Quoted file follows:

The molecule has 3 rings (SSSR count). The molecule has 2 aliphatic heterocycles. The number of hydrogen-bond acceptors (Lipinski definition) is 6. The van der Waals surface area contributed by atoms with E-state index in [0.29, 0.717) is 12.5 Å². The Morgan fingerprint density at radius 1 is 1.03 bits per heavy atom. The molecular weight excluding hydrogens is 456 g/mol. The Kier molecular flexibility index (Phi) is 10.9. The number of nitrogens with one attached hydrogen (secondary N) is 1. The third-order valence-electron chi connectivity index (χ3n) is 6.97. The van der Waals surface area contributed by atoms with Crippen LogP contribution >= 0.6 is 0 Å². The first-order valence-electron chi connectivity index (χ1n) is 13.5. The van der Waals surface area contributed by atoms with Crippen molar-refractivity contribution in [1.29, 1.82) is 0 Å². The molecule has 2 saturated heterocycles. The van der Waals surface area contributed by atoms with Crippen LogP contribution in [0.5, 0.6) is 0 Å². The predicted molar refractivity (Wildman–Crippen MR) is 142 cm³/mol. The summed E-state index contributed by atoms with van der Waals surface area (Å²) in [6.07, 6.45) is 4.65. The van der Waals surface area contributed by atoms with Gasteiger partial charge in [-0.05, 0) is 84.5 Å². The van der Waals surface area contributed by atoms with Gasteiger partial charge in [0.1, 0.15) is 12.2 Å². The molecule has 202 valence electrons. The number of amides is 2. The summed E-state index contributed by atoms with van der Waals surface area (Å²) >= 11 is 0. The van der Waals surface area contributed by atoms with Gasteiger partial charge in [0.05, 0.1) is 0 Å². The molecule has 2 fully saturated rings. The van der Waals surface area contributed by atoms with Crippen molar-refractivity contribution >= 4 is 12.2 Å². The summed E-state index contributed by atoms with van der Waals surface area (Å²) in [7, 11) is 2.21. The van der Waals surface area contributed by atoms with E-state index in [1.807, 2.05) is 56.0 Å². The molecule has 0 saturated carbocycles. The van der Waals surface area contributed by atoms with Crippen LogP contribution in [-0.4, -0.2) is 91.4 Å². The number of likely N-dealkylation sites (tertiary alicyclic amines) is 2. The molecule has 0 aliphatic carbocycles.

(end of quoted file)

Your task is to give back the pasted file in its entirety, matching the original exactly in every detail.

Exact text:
The molecule has 3 rings (SSSR count). The molecule has 2 aliphatic heterocycles. The number of hydrogen-bond acceptors (Lipinski definition) is 6. The van der Waals surface area contributed by atoms with E-state index in [0.29, 0.717) is 12.5 Å². The Morgan fingerprint density at radius 1 is 1.03 bits per heavy atom. The molecular weight excluding hydrogens is 456 g/mol. The Kier molecular flexibility index (Phi) is 10.9. The number of nitrogens with one attached hydrogen (secondary N) is 1. The third-order valence-electron chi connectivity index (χ3n) is 6.97. The van der Waals surface area contributed by atoms with Crippen LogP contribution >= 0.6 is 0 Å². The first-order valence-electron chi connectivity index (χ1n) is 13.5. The van der Waals surface area contributed by atoms with Crippen molar-refractivity contribution in [1.29, 1.82) is 0 Å². The molecule has 2 saturated heterocycles. The van der Waals surface area contributed by atoms with Crippen LogP contribution in [0.5, 0.6) is 0 Å². The predicted molar refractivity (Wildman–Crippen MR) is 142 cm³/mol. The summed E-state index contributed by atoms with van der Waals surface area (Å²) in [6.07, 6.45) is 4.65. The van der Waals surface area contributed by atoms with Gasteiger partial charge in [-0.05, 0) is 84.5 Å². The van der Waals surface area contributed by atoms with Gasteiger partial charge in [0.1, 0.15) is 12.2 Å². The molecule has 202 valence electrons. The number of amides is 2. The summed E-state index contributed by atoms with van der Waals surface area (Å²) >= 11 is 0. The van der Waals surface area contributed by atoms with Gasteiger partial charge in [0.05, 0.1) is 0 Å². The molecule has 2 fully saturated rings. The van der Waals surface area contributed by atoms with Crippen molar-refractivity contribution >= 4 is 12.2 Å². The summed E-state index contributed by atoms with van der Waals surface area (Å²) in [7, 11) is 2.21. The van der Waals surface area contributed by atoms with E-state index in [1.807, 2.05) is 56.0 Å². The molecule has 0 saturated carbocycles. The van der Waals surface area contributed by atoms with Crippen LogP contribution in [-0.4, -0.2) is 91.4 Å². The number of likely N-dealkylation sites (tertiary alicyclic amines) is 2. The molecule has 0 aliphatic carbocycles.